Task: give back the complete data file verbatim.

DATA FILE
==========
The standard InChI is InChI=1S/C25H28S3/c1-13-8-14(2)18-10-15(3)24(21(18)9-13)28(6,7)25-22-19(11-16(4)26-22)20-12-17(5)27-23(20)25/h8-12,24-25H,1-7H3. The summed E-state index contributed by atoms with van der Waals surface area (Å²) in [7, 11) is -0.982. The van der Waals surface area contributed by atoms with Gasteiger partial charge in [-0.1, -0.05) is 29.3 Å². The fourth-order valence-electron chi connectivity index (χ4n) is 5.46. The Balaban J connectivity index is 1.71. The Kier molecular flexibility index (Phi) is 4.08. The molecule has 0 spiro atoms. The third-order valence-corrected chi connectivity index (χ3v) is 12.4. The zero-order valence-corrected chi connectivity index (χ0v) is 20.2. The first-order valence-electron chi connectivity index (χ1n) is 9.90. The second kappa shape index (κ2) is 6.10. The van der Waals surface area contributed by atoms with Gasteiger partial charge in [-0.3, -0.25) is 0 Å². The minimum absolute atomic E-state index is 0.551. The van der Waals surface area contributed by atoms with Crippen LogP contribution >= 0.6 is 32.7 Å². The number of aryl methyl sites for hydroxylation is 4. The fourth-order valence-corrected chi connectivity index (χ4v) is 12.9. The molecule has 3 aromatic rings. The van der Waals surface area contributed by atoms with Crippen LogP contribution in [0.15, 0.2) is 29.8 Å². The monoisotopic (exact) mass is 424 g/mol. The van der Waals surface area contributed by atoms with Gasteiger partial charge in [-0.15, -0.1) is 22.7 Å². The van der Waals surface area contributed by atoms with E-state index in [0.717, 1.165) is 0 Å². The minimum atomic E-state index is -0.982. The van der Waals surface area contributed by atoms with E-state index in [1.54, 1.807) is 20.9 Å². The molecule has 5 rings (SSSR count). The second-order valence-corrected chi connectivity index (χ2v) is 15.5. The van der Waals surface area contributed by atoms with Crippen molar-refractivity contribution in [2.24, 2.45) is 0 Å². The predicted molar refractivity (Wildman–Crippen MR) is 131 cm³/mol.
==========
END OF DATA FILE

The standard InChI is InChI=1S/C25H28S3/c1-13-8-14(2)18-10-15(3)24(21(18)9-13)28(6,7)25-22-19(11-16(4)26-22)20-12-17(5)27-23(20)25/h8-12,24-25H,1-7H3. The summed E-state index contributed by atoms with van der Waals surface area (Å²) in [7, 11) is -0.982. The van der Waals surface area contributed by atoms with Gasteiger partial charge in [-0.1, -0.05) is 29.3 Å². The fourth-order valence-electron chi connectivity index (χ4n) is 5.46. The Balaban J connectivity index is 1.71. The Kier molecular flexibility index (Phi) is 4.08. The molecule has 0 spiro atoms. The third-order valence-corrected chi connectivity index (χ3v) is 12.4. The zero-order valence-corrected chi connectivity index (χ0v) is 20.2. The first-order valence-electron chi connectivity index (χ1n) is 9.90. The second kappa shape index (κ2) is 6.10. The van der Waals surface area contributed by atoms with Gasteiger partial charge in [-0.3, -0.25) is 0 Å². The minimum absolute atomic E-state index is 0.551. The van der Waals surface area contributed by atoms with Crippen LogP contribution >= 0.6 is 32.7 Å². The number of aryl methyl sites for hydroxylation is 4. The fourth-order valence-corrected chi connectivity index (χ4v) is 12.9. The molecule has 3 aromatic rings. The van der Waals surface area contributed by atoms with Crippen LogP contribution in [0.15, 0.2) is 29.8 Å². The monoisotopic (exact) mass is 424 g/mol. The van der Waals surface area contributed by atoms with Gasteiger partial charge in [-0.15, -0.1) is 22.7 Å². The van der Waals surface area contributed by atoms with E-state index in [0.717, 1.165) is 0 Å². The minimum atomic E-state index is -0.982. The van der Waals surface area contributed by atoms with E-state index in [1.54, 1.807) is 20.9 Å². The molecule has 5 rings (SSSR count). The second-order valence-corrected chi connectivity index (χ2v) is 15.5. The van der Waals surface area contributed by atoms with Crippen molar-refractivity contribution in [2.24, 2.45) is 0 Å². The predicted molar refractivity (Wildman–Crippen MR) is 131 cm³/mol.